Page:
(30)      At its March 2003 meeting (CEB/2003/HLCM/12, para. 19) the HR Network reviewed a progress report on the work of the Task Force on HIV/AIDS in the UN System Workplace and on the implementation of its personnel policy on HIV/AIDS since March 2002 (CEB/2003/HLCM/9 and Addenda) and expressed its appreciation for the dedication of the members of the Task Force to this important issue. It endorsed the new terms of reference for the Task Force and its work plan for 2003. It reviewed the IAAG recommendations and requested that in the future its Task Force coordinate and provide its guidance to the Network on the recommendations of other groups working in this area in order to steer activities in an effective way. It also noted that a human resources policy specialist from the ILO would be closely associated with the work concerning monitoring the ILO's Code of Practice on HIV/AIDS so as to avoid duplication especially when requesting information from organizations.

(31)     At its July 2004 meeting (CEB/2004/HLCM/25, para. 27) the HR Network welcomed a presentation from UNAIDS on the progress of the work of the HR Network Working Group on HIV/AIDS in the Workplace. The report highlighted the following:

     (a)     A number of tangible products were now available such as a workplace logo, a revised booklet on HIV/AIDS, a learning strategy, website, Post Exposure Prophylaxes (PEP) kits distributed across the world, ACTION report, including guidelines for access to care and support, awareness cards, the first cut of the training video, and draft monitoring indicators;

     (b)     The future work plan of the Working Group included the implementation of a number of activities, including the dissemination of information, workshops for facilitators, production of a CD ROM, training packages for specialists, HR and line managers; completion of a training video and finalization of the monitoring indicators;

     (c)     The underlying challenge of ensuring adequate insurance coverage which was linked to the contractual status of staff; some organizations had made significant progress in this area, but the need for an across the board approach should be raised with HLCM;

     (d)     That there was consensus on the usefulness and power of a video as a means of conveying the message of a caring workplace and stimulating discussion around issues of stigma and discrimination; a zero tolerance policy should be implemented; and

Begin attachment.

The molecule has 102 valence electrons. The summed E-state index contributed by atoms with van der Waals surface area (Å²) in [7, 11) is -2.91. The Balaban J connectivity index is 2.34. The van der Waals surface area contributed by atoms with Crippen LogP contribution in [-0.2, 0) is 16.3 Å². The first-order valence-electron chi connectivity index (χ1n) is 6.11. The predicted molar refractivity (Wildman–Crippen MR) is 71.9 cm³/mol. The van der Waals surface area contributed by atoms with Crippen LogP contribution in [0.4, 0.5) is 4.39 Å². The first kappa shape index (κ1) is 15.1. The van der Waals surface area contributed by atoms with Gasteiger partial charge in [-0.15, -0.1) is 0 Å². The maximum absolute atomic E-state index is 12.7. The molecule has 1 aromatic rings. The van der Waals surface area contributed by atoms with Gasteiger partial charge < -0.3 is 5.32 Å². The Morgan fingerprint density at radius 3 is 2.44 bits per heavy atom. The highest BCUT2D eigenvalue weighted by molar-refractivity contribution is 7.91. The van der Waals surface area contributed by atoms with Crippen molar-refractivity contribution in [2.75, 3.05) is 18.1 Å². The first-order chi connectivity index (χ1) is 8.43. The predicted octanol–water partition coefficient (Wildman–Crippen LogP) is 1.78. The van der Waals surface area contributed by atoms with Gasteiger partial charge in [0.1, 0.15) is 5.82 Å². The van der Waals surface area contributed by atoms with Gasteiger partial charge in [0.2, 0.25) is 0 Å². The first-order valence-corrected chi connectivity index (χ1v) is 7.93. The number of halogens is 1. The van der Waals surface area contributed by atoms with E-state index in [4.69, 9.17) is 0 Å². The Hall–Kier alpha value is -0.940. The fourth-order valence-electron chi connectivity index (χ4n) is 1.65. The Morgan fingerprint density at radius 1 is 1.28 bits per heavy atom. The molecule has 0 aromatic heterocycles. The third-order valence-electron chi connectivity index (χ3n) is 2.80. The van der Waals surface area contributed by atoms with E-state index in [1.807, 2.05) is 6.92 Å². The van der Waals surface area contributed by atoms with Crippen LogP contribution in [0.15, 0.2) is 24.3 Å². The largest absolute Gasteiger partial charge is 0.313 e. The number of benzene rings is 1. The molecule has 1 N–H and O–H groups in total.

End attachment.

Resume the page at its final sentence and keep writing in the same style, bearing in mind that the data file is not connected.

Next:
(e)     Recognition that while policy and tools were both available, the challenge was one of leadership and accountability to ensure implementation; HR was a key partner in the response, however, others such as Executive Heads, programme managers and staff associations needed also to see this as a larger issue linked to the mission of organizations by serving as a role model to the world.

(32)     The HR Network expressed appreciation for the work of UNAIDS and all members of the Working Group on this issue and took note of the progress that had been achieved. It recognized the need to work together at the inter agency level, both at headquarters and in the field, which was emphasized by the need to tailor initiatives to cultural, gender and local realities, including language. It reiterated the relevance and importance of the issue for the entire UN workforce, both at headquarters or field locations and recognized the effectiveness of inter agency cooperation and work on this issue especially given resource constraints. The Network noted that while progress made at the global level was applauded, it was also recognized that individual organizations had much work to do in carrying forward initiatives. It recognized the important role that HR had to play, in the sharing of information, the development of communication strategies and the need to make Executive Heads and line managers accountable and called on all organizations to sensitize managers to this issue through leadership and management development programmes.

(33)     At its February 2005 meeting (CEB/2005/HLCM/8, para. 22) the HR Network considered an Information Note presented by the representative of UNAIDS and reiterated the importance the Network attached to the issue of HIV and AIDS in the UN System workplace and to the continued close collaboration on all aspects relating to dealing with it. It endorsed the Task Force's proposed workplan for 2005, which would focus on a number of activities at the policy, prevention and care, support and treatment levels and took note with appreciation of the progress reports provided by the United Nations, UNFPA, UNDP, WFP, UNICEF, UNHCR and UNIDO. The Network agreed to the organization of an orientation session, to be given by UNAIDS, in connection with the next meeting of the HR Network in July 2005.